Before his first trip to Antarctica, Swan turned to Jacques Cousteau for help. The underwater explorer said he would aid Swan if he promised not to leave behind any garbage or other signs of the walk to the pole. Swan agreed, even when that meant salvaging his ship, which sank before it could take him and his team to New Zealand at the end of the trip.

Cousteau also gave Swan the idea for his current project: 2041.  That year will mark the 50th anniversary of the signing of the Madrid Protocol, an international agreement that makes the continent a “natural reserve, devoted to peace and science.” That means countries and private companies can’t exploit Antarctica’s natural resources, as is well underway in the Arctic. Swan wants to ensure that the limits set out by the protocol (which actually took effect in 1998 and so run until 2048) remain in place. “No one owns Antarctica,” he said, and he wants to make sure it stays that way.

Since his polar walks, Swan has taken part in three global environmental summits, helped remove tons of metal detritus left on Antarctica by Soviet researchers, and used his 2041 company (yes, he’s trying to earn a living with this, after his earlier trips left him deeply in debt several times) to organize trips to Antarctica. Swan wants to preserve the continent’s pristine nature and tell others about the effects of global warming on the polar regions and how changes there can affect the whole planet. A key goal going forward, he said, will be to work with China and India to reduce their emission of greenhouse gases and seek green sources of energy.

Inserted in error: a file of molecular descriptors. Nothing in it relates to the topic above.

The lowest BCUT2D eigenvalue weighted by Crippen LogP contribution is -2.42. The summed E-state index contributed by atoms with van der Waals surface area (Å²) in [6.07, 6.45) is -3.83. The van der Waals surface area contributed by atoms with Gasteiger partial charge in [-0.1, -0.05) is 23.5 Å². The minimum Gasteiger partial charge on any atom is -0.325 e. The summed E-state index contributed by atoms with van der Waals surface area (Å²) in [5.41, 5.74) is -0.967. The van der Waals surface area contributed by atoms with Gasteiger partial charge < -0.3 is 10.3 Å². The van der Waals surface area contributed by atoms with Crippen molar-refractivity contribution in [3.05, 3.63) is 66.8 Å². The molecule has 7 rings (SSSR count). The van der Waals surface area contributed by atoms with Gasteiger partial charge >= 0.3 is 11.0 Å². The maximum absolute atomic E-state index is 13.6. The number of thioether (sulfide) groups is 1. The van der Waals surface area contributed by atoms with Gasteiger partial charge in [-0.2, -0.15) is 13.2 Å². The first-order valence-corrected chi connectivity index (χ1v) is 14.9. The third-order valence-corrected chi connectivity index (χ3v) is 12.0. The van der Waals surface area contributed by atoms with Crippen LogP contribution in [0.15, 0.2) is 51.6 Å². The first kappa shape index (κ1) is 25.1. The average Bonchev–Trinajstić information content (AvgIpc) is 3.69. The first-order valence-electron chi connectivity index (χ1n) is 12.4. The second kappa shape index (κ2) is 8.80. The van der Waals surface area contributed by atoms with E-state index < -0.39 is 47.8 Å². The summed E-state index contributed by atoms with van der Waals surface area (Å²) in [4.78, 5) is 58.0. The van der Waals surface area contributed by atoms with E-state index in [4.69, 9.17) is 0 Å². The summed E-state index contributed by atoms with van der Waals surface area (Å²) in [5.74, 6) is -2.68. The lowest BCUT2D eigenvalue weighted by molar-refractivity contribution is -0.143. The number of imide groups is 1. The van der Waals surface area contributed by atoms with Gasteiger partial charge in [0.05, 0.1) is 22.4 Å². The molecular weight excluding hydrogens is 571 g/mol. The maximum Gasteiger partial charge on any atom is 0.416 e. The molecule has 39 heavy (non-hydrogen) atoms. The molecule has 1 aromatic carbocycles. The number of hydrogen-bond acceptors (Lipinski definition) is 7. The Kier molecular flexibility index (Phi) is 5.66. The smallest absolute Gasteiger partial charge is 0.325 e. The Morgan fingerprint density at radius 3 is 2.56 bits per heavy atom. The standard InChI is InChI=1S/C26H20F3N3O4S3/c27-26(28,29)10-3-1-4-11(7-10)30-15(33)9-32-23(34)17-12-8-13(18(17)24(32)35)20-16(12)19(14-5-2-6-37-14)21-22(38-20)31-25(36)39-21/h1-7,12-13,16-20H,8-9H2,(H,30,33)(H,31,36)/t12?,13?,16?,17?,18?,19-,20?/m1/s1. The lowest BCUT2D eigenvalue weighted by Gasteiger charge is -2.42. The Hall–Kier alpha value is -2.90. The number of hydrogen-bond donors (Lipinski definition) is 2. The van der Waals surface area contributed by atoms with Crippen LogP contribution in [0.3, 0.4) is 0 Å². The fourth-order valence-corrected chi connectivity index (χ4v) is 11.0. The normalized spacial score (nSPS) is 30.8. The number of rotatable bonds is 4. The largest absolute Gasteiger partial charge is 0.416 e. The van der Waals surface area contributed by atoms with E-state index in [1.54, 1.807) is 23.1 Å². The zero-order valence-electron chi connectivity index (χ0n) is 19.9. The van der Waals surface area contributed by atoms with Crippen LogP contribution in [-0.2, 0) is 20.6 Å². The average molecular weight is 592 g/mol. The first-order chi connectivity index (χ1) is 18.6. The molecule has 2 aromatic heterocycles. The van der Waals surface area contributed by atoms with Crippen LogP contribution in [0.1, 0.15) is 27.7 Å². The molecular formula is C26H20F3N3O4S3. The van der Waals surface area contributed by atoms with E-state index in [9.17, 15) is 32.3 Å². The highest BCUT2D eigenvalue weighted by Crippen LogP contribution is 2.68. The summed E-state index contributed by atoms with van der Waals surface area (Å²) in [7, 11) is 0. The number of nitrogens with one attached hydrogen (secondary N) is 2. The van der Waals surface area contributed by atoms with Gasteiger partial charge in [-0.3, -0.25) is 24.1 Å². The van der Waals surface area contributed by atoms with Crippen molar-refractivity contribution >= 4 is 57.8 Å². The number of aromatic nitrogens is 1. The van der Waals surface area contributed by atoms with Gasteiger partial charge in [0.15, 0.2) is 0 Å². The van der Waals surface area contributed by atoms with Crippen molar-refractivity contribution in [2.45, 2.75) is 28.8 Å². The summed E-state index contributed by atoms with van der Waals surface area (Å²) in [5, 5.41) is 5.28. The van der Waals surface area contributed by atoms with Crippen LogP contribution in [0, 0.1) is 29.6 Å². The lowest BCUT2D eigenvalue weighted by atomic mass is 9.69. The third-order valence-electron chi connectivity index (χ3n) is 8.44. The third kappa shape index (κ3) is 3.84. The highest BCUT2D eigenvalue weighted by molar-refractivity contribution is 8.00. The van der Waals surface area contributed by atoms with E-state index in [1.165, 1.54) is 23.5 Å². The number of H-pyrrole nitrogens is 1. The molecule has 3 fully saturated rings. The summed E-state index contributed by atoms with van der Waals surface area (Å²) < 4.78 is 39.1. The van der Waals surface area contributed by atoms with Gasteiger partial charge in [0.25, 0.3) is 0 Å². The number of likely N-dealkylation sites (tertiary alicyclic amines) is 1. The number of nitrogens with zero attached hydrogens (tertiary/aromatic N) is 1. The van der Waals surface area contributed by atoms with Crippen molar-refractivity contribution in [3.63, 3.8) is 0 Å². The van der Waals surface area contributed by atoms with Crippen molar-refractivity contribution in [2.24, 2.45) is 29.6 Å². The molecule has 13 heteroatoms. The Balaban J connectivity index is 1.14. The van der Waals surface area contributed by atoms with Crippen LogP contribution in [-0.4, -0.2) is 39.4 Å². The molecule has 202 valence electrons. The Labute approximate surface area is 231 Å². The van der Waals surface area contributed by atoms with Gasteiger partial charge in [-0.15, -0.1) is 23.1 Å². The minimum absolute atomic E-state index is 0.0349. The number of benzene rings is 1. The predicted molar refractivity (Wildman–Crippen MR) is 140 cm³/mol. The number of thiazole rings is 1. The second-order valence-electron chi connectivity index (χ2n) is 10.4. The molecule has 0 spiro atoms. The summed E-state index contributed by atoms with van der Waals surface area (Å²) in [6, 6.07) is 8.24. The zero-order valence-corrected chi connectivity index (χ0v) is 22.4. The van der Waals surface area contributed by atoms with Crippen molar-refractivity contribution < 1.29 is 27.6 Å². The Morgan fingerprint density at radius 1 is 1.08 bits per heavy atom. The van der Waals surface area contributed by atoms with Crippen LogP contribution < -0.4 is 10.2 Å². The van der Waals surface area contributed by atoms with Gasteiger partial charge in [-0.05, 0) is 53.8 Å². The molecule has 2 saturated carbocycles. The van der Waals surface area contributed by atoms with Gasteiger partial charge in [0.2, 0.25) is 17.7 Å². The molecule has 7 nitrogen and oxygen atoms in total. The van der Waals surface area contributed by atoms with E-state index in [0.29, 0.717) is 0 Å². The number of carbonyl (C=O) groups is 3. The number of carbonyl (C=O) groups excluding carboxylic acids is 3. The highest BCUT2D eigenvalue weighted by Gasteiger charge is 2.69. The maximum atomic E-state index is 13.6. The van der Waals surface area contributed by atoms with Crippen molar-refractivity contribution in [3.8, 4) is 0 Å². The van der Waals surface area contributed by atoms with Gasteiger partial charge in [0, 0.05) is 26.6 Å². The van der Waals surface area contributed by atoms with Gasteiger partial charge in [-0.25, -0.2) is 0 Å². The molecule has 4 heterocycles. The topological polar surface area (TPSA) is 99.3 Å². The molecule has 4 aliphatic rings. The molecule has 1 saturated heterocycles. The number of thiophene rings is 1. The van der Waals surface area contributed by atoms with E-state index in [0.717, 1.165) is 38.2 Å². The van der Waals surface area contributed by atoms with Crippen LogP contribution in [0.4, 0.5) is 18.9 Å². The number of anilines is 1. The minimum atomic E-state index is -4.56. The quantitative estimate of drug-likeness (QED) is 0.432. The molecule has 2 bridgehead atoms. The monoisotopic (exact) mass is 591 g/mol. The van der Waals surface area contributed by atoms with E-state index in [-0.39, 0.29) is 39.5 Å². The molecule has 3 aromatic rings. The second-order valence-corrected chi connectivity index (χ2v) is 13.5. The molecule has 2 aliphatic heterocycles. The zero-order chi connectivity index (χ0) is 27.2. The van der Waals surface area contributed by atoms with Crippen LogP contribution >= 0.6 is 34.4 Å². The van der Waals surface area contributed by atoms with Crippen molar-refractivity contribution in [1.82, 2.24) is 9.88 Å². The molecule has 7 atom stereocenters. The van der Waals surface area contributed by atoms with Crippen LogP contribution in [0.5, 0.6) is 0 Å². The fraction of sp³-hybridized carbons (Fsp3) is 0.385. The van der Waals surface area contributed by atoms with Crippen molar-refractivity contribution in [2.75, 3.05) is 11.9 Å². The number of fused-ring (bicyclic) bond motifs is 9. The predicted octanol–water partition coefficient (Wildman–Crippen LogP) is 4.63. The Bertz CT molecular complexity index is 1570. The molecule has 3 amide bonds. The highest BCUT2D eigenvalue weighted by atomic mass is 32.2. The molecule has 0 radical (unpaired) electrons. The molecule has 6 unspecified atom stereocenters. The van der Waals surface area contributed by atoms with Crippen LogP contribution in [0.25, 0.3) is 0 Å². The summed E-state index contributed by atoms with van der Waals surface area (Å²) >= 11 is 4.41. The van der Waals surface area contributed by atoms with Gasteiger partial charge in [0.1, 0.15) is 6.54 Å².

Swan’s E (for Educational) Base, which is powered solely by renewable energy.

Swan is also taking the renewable energy effort to Antarctica. Next year, Swan will lead another walking expedition to the South Pole. His team will meet its energy needs with special solar energy panels designed to work at extremely cold temperatures and biofuels made from food and wood pulp. Swan wants to highlight the need to move away from fossil fuels and show that if the can work in “the most inhospitable place on Earth,” they can work anywhere.

Years ago, I dreamed about going to Antarctica, before scientists knew the full extent of the challenges global warming presented to the continent (and the world), before traveling there became an item on more people’s bucket list. Maybe I’ll still get there (I would love to go before I write these two books and then deduct the trip as a business expense, but that probably ain’t gonna happen). So for now, I’ll live vicariously through people like Swan, and be glad they are not content to be simply polar travelers. They’re actively working to preserve the unique, frozen environments at the ends of Earth.